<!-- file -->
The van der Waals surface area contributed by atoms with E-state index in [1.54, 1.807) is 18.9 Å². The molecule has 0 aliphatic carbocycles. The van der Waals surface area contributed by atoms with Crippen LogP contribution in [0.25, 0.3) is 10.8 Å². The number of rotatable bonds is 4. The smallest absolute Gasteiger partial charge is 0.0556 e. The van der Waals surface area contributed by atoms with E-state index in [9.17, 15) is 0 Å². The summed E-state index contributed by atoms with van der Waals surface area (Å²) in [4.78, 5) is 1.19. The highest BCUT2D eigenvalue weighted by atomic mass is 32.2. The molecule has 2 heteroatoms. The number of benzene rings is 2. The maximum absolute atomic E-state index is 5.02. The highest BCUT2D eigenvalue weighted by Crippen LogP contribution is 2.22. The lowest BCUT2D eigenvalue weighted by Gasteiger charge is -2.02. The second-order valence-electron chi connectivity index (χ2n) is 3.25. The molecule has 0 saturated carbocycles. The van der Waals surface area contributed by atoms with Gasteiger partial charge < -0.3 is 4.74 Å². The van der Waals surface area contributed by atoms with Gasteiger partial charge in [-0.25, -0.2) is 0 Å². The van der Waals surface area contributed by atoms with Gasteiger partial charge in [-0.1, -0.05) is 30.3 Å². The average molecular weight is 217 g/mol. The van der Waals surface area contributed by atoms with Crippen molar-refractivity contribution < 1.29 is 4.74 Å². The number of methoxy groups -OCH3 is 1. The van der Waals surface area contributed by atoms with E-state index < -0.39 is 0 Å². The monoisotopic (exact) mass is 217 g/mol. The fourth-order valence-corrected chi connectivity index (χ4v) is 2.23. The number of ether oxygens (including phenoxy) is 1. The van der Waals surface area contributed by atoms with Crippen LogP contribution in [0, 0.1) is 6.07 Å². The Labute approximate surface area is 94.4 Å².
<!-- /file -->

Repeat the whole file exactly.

The van der Waals surface area contributed by atoms with E-state index in [1.54, 1.807) is 18.9 Å². The molecule has 0 aliphatic carbocycles. The van der Waals surface area contributed by atoms with Crippen LogP contribution in [0.25, 0.3) is 10.8 Å². The number of rotatable bonds is 4. The smallest absolute Gasteiger partial charge is 0.0556 e. The van der Waals surface area contributed by atoms with E-state index in [9.17, 15) is 0 Å². The summed E-state index contributed by atoms with van der Waals surface area (Å²) in [4.78, 5) is 1.19. The highest BCUT2D eigenvalue weighted by atomic mass is 32.2. The molecule has 2 heteroatoms. The number of benzene rings is 2. The maximum absolute atomic E-state index is 5.02. The highest BCUT2D eigenvalue weighted by Crippen LogP contribution is 2.22. The lowest BCUT2D eigenvalue weighted by Gasteiger charge is -2.02. The second-order valence-electron chi connectivity index (χ2n) is 3.25. The molecule has 0 saturated carbocycles. The van der Waals surface area contributed by atoms with Gasteiger partial charge < -0.3 is 4.74 Å². The van der Waals surface area contributed by atoms with Gasteiger partial charge in [-0.25, -0.2) is 0 Å². The van der Waals surface area contributed by atoms with Gasteiger partial charge in [-0.1, -0.05) is 30.3 Å². The average molecular weight is 217 g/mol. The van der Waals surface area contributed by atoms with Crippen molar-refractivity contribution < 1.29 is 4.74 Å². The number of methoxy groups -OCH3 is 1. The van der Waals surface area contributed by atoms with E-state index < -0.39 is 0 Å². The monoisotopic (exact) mass is 217 g/mol. The fourth-order valence-corrected chi connectivity index (χ4v) is 2.23. The number of ether oxygens (including phenoxy) is 1. The van der Waals surface area contributed by atoms with Crippen LogP contribution in [0, 0.1) is 6.07 Å². The Labute approximate surface area is 94.4 Å².